First item on the agenda, a trip through beautiful countryside to the Monastery of the Holy Cross in the village of Anogyra, just outside Limassol. Anorgyra also has something sweet in store for visitors at its Pastelli Museum (pastelli is a local traditional sweet). Next up, the village of Pano Archimandrita to see the Chapel of the 318 Church Fathers, nestled in a cave and housing the relics of the Fathers. The program coordinators will deliver a brief presentation on the religious practice of asceticism, followed by a visit to the Saint Hilarion Hermitage at the Paphos Diocese. From there, visitors will be taken to the Monastery of Priests (or Agia Moni), an institution to which priests have sought respite from the demands of priesthood since the tenth century. The program coordinators will enlighten visitors about the functions of this institution in a presentation titled “Monastery of Priests: From Antiquity to the Christian Era”. A nearby winery will host the group for lunch, after which visitors will get to see the Monastery of Panagia Chrysorrogiatissa. Then on to Letymbou, to the Church of Saints Kirikos and Ioulitis, dedicated to son and mother respectively, who came to the island from Ikonio in Asia Minor. A long day ends back at the hotel in Paphos with rest and dinner.

Day 6

A visit to the Church of Saint Paraskevi in Geroskipou (Holy Gardens) kicks things off on day 6, which contains frescoes dating from the ninth century. Then on to Paphos for a chance to see the magnificent mosaics at a series archaeological sites including he House of Dionysus, the House of Orpheus, the House of Four Seasons, the Mansions of Theseus and Aion, the Roman Agora, the Odeon and the Asklepieon. After lunch at Ktima comes a trip to the Saint Neophytos Monastery and the cave that was the saint’s hermitage. There the program coordinators will deliver a short presentation on “The Life and Times of Saint Neophytos”. Next stop, the Church of Panagia Chryseleousa in the village of Chloraka. This is an eleventh century construction which possesses an icon of extreme rarity, depicting a naked Jesus’ at the scene of His baptism in the River Jordan–a representational convention that has long been obsolete. Rest and dinner back at the hotel bring the day to a close.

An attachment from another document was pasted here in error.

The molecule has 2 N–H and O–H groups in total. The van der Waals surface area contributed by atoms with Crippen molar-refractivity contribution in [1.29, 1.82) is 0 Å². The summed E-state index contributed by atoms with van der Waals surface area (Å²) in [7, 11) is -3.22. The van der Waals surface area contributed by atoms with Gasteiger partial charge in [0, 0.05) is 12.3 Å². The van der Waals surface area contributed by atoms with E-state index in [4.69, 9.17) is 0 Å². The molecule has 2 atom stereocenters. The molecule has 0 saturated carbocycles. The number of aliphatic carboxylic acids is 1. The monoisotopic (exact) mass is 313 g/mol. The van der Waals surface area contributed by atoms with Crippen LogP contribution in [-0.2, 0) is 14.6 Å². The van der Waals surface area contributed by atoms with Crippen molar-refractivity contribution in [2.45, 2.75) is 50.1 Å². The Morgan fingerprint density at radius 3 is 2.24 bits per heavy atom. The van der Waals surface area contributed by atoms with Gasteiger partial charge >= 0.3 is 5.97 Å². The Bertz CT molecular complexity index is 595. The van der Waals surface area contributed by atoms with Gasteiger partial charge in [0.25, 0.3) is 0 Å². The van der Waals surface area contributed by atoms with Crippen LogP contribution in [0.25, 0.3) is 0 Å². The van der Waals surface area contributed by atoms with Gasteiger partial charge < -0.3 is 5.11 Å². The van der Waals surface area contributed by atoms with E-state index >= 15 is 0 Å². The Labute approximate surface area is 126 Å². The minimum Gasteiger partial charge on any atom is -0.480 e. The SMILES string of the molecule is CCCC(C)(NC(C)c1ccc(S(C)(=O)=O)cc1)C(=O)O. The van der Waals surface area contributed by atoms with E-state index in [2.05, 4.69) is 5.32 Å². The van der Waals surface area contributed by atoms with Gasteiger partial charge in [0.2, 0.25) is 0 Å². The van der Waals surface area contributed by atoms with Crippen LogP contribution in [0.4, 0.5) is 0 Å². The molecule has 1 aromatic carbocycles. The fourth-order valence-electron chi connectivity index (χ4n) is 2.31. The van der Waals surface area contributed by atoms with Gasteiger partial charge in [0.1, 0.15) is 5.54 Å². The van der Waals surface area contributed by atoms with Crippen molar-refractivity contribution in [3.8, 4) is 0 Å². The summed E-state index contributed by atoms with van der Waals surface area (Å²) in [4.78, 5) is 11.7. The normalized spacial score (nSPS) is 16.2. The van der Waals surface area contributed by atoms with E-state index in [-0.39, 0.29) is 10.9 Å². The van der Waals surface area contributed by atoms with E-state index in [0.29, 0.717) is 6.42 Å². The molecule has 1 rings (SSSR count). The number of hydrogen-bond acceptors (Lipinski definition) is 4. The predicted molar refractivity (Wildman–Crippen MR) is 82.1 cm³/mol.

Day 7

First item on the agenda, a visit to the thirteenth century Church of Panagia Chrysopolitissa. On the grounds of the church is still said to stand the pillar on which the Apostle Paul was flogged before the Roman Proconsul Paulus Sergius’ conversion to Christianity. The program coordinators will give a short presentation titled “The Royal Churches of Cyprus: Footsteps of the Apostles”, before resuming the tour with visits to the Catacomb of Saint Solomone and the Franco-Byzantine Church of Saint Aikaterini in the village of Kritou Terra. Nex stop, Polis Chrysoccous, for a look at the exhibits at the Arsinoe Byzantine Museum, followed by a break for lunch. After the meal, visitors will be taken to the Archaeological Museum in Polis, then to the centrally located Saint Andronicos Church and Park. A short coffee break and then it’s back to Paphos for rest and dinner at the hotel

Day 8

Visitors will be shuttled to the airport.

Note: Changes could be made to the program–before or during the visit–in order to accommodate any special needs and requests, provided the local holiday calendar allows it.